Return to the Undercity

Like many habitats in the 22nd Century, the Undercity is a sealed environment. However, unlike the strictly controlled and regulated life support systems in the domes of Luna-1 or Viking City on Mars, the Undercity is an example of a closed environment that has been allowed to run out of control, with no monitoring whatsoever to keep the various life forms and habitats in a stable condition. The dark caverns have become the epitome of ‘survival of the fittest’ – only the strongest, adaptable or most numerous creatures are capable of surviving for any length of time. Isolation from normal sunlight has also had a dramatic effect on most plant-life – few species have survived the burial of the cities. Only a few mutant species of trees and flowers have survived in isolated patches. However, many new species of fungus and mosses have become common, thriving in the decayed darkness of the streets and buildings.

Structures

There is a huge diversity of man-made structures to be found in the Undercity. When the cities were buried, homes, offices and factories were evacuated and left empty. Lack of maintenance eventually took its toll and many ancient and historic buildings have collapsed. However, some have been appropriated by Undercity dwellers who have adapted them to suit their needs. Some have been reinforced into fortresses; others have been torn to pieces and used to make new buildings.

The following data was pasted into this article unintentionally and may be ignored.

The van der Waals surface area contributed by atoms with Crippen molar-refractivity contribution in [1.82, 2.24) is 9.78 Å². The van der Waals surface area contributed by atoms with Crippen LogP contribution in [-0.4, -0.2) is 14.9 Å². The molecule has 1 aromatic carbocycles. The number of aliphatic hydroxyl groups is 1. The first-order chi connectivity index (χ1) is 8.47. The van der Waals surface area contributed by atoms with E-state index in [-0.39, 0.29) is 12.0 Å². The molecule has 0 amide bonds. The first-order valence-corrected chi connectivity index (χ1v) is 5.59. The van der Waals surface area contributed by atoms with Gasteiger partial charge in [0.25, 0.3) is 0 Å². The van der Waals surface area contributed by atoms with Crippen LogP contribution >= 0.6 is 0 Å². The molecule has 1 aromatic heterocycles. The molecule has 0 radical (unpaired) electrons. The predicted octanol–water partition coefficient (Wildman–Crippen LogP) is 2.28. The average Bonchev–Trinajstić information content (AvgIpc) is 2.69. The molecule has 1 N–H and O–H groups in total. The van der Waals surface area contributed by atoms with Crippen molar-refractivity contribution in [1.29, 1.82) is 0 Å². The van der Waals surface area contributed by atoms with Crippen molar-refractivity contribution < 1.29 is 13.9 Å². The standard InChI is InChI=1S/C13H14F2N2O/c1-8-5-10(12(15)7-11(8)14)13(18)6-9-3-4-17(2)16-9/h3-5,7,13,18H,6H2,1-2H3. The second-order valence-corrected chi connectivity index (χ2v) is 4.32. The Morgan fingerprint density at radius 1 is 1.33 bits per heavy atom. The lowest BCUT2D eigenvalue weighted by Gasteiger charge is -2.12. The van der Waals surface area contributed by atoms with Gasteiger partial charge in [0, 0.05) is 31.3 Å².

The Concrete Sky: The great rockcrete dome that covers most of the Undercity is almost universally known, incorrectly, as ‘The Concrete Sky’. In many areas of New York, the enormous structure is so far above the ground that it is almost impossible to see, giving the impression the old city is cloaked in a particularly dark night. In other areas, the roof is only a few feet above the ground to form claustrophobic caverns that constantly drip with freezing condensation. Huge stalagmites and stalactites are beginning to form in some areas – great, teeth-like growths that block large areas of the Undercity. The concrete sky possesses terrific tensile strength as it has to support the entire Mega-City, but individual segments are actually quite brittle. Many tribes have developed the ability to tunnel through the rockcrete walls, instinctively ensuring that the stability of the structure as a whole is maintained. The concrete sky is reinforced with hundreds of plasti-steel girders, which makes it far tougher than regular rockcrete.